How on hand are you at Candy Kittens?
J: It’s a difficult one, ever since a kid I always wanted to be a performer, then growing up I didn’t think that was going to happen for lots of different reasons. So at the same time, I’ve now got this choice to do both things and its amazing. Doing two things at once can seem almost impossible, it’s so hard to do. In the TV world, you constantly have to be promoting your self and be seen doing lots of things in order to step up the ranks. What you need to do is create that perfect team or partner, so having Ed its life-changing. Without Ed, none of this would have ever happened, because its impossible to do the two. That’s why in business it’s so important to know the team you surround yourself with.
Ed: Jamie is very much involved, as the Founder and one of the Directors and he is around as much as we need him to be.
So you are pro celebrity endorsements?
Ed: Well we have done that with Jamie, I don’t think we will do this with anyone else and I will kind of dilute what we have already done.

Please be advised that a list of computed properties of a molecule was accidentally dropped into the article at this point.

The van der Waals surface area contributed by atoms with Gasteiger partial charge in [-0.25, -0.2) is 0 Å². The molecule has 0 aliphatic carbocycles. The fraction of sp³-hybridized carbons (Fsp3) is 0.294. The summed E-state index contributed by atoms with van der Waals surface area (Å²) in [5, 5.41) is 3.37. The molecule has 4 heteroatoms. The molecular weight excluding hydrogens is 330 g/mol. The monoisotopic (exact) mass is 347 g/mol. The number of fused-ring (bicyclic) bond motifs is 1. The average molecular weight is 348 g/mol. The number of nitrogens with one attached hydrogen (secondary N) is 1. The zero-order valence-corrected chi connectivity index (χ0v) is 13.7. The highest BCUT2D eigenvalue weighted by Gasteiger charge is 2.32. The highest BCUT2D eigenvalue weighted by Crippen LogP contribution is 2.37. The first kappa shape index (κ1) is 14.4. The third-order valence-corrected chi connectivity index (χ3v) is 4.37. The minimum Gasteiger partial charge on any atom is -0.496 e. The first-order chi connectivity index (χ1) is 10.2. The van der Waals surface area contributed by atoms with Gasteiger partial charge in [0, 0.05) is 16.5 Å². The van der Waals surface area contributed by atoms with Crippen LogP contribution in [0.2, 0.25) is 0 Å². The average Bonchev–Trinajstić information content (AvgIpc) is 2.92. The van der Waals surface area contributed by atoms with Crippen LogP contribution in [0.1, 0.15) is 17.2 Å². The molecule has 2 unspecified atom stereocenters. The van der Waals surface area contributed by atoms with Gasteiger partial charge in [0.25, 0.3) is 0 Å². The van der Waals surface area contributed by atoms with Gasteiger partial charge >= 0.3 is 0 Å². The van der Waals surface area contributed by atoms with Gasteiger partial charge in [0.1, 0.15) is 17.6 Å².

J: Also brands, think that straight away if you have a celebrity on board that it’s going to work. If you have people like Kylie Jenner, of course, you will have your name out there in a heartbeat, people have to believe in it. It is so fascinating. People think that just by having a celebrity name it will work alone, it just doesn’t. It needs to be believable from the consumer otherwise it just won’t work. That’s why Youtube bloggers are so good.
Lastly, what are your ultimate 5 tips for success?
- Ed: Hard work, everyone says it but its very true.
- Ed: Not taking no for an answer, for example with Jamie’s perception, changing peoples minds/opinions.
- J: Believe in your own brand, if you feel its right for you then do it.
- Ed: Team, it’s so key. Having everyone bringing something unique to the table.
- J: Business relationships, just the way you are with people. Make people remember you and keep in contact with business relationships. Be nice to people on the way up, they will want to work with you again.
Twitter: @candykittens @JamieLaing_UK @Edward_Williams